Three Stages in Spiritual Growth
Articles By Ezra Merrill
1. A Working Knowledge of Duality.
The discovery and exploration of duality seem to be basic to all conscious growth. As one's experience of the phenomenal world unfolds, one learns that it encompasses pairs of opposites which are without end warm and cold, soft and hard, sweet and bitter, and many more, most of which are associated with the basic reactions of pleasure and pain. One's early life, even before the development of conscious intelligence, is largely dominated by the attempt to discover and enjoy those experiences which are pleasurable and to avoid those which are painful.
Some psychologists describe this phase of development as controlled by the pleasure principle.
In seeking pleasure and avoiding pain one discovers casual relationships. The hot stove is pain to touch; one must avoid it on penalty of a burn. Somewhat more complicated, the candy which one likes can be had if one pleases the adult. These are laws which govern the enjoyment of pleasure and the avoidance of pain. One must discover them and learn to observe them. Gerald Heard has remarked that one must first know the God of Law before he can know the God of Love. Before the Soul can awaken and initiate the personality into the life of the Spirit, the personality must in the first instance learn discipline, discipline at the physical level to begin with and later discipline at the level of the emotions.
Another writer, Dr. M. Esther Harding, quotes an Eastern source to the effect that first one learns the law of cause and effect and then one learns the law of opposites. After the struggle for discipline, the long training in learning to achieve the good and avoid the evil, one's understanding of the opposites is considerably broadened and, finally, modified. One discovers two things first, that every supposed good or evil has its polar opposite which is at least latent in one's own experience, and, second, that each opposite is in fact a mixture of good and evil. This insight is a major contribution (though not an original discovery) of modern depth psychology to the development of individual self-knowledge and self acceptance. One achieves through hard struggle a reasonable facsimile of the virtuous character which has been his ideal, only to discover that the opposing qualities are still present, though probably disguised, in his nature, and that these repressed qualities are not entirely bad, nor, on the other hand, are the desired qualities entirely good. And so one is led to seek a middle way in which the opposites are held in a creative equilibrium. One tries to be true to his entire nature, with its negatives and its positives.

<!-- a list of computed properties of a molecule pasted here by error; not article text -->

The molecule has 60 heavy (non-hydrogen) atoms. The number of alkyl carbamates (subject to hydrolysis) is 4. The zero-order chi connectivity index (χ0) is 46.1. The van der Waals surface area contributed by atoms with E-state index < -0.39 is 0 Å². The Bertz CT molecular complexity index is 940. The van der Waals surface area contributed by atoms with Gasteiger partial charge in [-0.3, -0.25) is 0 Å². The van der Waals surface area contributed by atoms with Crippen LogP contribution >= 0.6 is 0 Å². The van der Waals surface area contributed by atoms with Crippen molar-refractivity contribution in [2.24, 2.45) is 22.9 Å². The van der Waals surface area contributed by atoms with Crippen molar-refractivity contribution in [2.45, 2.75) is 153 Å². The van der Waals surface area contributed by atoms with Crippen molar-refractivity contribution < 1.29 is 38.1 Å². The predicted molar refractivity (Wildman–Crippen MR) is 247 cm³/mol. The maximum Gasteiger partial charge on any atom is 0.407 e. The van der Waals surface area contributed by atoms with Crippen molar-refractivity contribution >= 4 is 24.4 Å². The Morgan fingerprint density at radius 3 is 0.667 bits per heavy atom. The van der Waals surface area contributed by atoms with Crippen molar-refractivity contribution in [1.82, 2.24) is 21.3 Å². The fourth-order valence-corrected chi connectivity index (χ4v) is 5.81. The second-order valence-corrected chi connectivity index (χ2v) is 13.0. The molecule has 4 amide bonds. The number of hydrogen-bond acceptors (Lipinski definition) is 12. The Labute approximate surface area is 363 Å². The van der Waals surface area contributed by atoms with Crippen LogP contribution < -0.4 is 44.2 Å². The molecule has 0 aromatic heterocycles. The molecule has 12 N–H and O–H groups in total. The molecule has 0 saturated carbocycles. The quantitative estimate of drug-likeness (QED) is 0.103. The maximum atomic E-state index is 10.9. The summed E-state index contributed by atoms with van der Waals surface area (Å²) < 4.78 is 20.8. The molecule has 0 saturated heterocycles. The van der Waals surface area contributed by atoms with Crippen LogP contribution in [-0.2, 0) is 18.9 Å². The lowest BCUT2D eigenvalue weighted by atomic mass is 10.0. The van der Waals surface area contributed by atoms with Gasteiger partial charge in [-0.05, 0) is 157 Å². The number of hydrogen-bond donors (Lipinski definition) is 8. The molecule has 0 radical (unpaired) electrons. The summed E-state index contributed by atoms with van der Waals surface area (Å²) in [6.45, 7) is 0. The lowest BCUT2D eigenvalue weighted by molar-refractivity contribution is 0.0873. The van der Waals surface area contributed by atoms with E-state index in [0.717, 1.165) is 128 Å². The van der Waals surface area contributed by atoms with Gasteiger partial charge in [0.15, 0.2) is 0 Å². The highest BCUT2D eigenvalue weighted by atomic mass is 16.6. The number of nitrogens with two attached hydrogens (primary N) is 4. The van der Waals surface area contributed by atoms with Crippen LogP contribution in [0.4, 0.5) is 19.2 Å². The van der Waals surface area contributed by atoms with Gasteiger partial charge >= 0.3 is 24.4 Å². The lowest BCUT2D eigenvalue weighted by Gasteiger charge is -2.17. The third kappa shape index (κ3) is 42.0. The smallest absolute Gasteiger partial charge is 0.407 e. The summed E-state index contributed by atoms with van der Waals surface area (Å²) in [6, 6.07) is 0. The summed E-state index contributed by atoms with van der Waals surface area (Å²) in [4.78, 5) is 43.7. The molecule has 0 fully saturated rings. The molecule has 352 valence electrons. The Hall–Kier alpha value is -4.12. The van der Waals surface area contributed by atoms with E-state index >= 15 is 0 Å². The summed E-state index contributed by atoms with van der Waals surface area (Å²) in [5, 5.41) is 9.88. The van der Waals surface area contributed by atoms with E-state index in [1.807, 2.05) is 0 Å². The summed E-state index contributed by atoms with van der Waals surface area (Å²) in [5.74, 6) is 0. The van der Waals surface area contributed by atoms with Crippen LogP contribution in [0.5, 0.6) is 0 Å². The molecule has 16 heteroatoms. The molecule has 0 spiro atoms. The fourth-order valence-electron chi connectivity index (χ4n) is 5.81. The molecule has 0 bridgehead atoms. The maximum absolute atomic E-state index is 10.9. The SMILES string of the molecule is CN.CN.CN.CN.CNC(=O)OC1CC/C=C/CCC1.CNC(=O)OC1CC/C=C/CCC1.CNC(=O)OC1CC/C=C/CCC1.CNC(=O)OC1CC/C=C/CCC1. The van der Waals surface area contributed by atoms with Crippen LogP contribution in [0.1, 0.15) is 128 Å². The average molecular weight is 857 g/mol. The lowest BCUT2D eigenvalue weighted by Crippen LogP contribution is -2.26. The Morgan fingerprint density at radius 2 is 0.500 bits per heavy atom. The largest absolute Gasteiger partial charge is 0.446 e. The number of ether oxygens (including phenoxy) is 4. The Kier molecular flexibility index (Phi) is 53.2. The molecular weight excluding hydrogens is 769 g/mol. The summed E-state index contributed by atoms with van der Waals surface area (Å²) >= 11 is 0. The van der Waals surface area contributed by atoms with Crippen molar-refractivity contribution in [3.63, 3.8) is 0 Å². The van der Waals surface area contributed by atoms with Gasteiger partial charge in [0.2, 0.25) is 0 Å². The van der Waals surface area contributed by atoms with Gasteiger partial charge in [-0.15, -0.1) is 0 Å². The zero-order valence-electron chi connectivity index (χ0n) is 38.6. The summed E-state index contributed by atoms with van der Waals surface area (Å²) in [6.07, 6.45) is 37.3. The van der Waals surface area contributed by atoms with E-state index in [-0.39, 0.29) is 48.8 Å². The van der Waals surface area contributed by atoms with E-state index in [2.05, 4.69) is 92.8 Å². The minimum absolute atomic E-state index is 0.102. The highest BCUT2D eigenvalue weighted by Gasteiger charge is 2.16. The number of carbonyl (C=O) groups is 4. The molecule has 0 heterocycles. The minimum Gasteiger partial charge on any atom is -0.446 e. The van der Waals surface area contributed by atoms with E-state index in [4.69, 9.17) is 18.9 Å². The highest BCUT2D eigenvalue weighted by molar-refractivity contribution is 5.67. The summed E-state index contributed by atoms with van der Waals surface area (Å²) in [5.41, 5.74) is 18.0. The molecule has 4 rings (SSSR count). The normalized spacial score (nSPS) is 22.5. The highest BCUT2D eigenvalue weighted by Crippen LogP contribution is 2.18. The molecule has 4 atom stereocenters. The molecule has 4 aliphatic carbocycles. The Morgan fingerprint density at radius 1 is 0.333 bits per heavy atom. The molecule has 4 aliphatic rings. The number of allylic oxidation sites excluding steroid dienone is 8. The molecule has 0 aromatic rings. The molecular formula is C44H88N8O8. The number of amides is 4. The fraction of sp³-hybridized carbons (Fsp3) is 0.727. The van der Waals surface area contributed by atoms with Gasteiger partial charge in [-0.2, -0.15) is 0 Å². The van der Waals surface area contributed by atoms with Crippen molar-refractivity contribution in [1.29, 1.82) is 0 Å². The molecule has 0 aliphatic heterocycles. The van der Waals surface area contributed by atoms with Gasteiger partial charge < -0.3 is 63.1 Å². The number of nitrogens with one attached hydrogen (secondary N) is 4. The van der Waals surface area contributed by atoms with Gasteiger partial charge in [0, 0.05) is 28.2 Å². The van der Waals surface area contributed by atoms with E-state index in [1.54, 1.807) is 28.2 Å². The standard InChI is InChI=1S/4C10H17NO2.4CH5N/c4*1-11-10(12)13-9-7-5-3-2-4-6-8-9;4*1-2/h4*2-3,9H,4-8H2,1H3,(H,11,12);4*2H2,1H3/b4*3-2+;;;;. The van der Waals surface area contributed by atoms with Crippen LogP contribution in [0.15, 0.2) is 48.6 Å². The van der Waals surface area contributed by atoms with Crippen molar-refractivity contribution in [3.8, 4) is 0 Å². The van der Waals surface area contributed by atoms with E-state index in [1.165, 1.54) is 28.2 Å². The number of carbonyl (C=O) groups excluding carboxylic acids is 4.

This accomplishment appears in prospect discouragingly difficult. How can one be the same time aggressive and submissive, creative and destructive, gentle and rough? For the person still deeply involved in life of the personality there is here indeed a baffling paradox. And, in fact, this Way is fully feasible only for the person whose point of reference is in a realm beyond the perspective of the personality and its three worlds. When the mind is dominated by what we call for convenience the Soul impulse, which is aspiration for fulfilment in a non-material unity outside, oneself the creative synthesis becomes possible in all departments of one's life.
It is in working out his reorientation that one discovers a new duality, the opposites of phenomenon and noumenon, form and essence. It is the working knowledge of this duality to which the text refers, and one is led to it by the evolutionary movement of the Soul using the mind as its instrument. A gradual disenchantment occurs in the personality as the discriminating mind discovers that the pleasure and pain experiences are always mixed and that, therefore, the goals of the personality are in fact illusory. With this realization the attachments of the personality weaken and at last the higher mind is freed, first to entertain the possibility of a realm of intangible reality substanding the phenomenal world, and, finally, to explore this realm. The form aspect of experience, formerly the one certainty, loses reality, maya is weakened, and one enters into the creative freedom of the Spirit.
2. The Soul-Personality Relationship.
Meditation involves chiefly the mind, service the physical body, aspiration the emotions. Each of these three personality vehicles must be correctly oriented before the soul-personality relationship can be established.